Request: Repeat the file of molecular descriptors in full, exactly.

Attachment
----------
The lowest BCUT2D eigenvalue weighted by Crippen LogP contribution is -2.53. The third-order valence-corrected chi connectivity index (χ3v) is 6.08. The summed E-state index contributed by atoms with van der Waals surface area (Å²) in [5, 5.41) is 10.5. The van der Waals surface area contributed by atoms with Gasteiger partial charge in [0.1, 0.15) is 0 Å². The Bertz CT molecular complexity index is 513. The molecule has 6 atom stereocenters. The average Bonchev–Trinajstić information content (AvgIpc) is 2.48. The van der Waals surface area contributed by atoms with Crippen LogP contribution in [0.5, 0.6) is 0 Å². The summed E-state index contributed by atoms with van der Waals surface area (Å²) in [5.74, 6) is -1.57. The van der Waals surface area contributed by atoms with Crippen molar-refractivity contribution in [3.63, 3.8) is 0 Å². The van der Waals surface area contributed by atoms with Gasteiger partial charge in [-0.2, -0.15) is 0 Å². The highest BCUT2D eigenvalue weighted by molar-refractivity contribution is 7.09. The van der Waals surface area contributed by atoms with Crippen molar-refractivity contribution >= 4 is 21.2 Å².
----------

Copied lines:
The lowest BCUT2D eigenvalue weighted by Crippen LogP contribution is -2.53. The third-order valence-corrected chi connectivity index (χ3v) is 6.08. The summed E-state index contributed by atoms with van der Waals surface area (Å²) in [5, 5.41) is 10.5. The van der Waals surface area contributed by atoms with Gasteiger partial charge in [0.1, 0.15) is 0 Å². The Bertz CT molecular complexity index is 513. The molecule has 6 atom stereocenters. The average Bonchev–Trinajstić information content (AvgIpc) is 2.48. The van der Waals surface area contributed by atoms with Crippen LogP contribution in [0.5, 0.6) is 0 Å². The summed E-state index contributed by atoms with van der Waals surface area (Å²) in [5.74, 6) is -1.57. The van der Waals surface area contributed by atoms with Crippen molar-refractivity contribution in [3.63, 3.8) is 0 Å². The van der Waals surface area contributed by atoms with Gasteiger partial charge in [-0.2, -0.15) is 0 Å². The highest BCUT2D eigenvalue weighted by molar-refractivity contribution is 7.09. The van der Waals surface area contributed by atoms with Crippen molar-refractivity contribution >= 4 is 21.2 Å².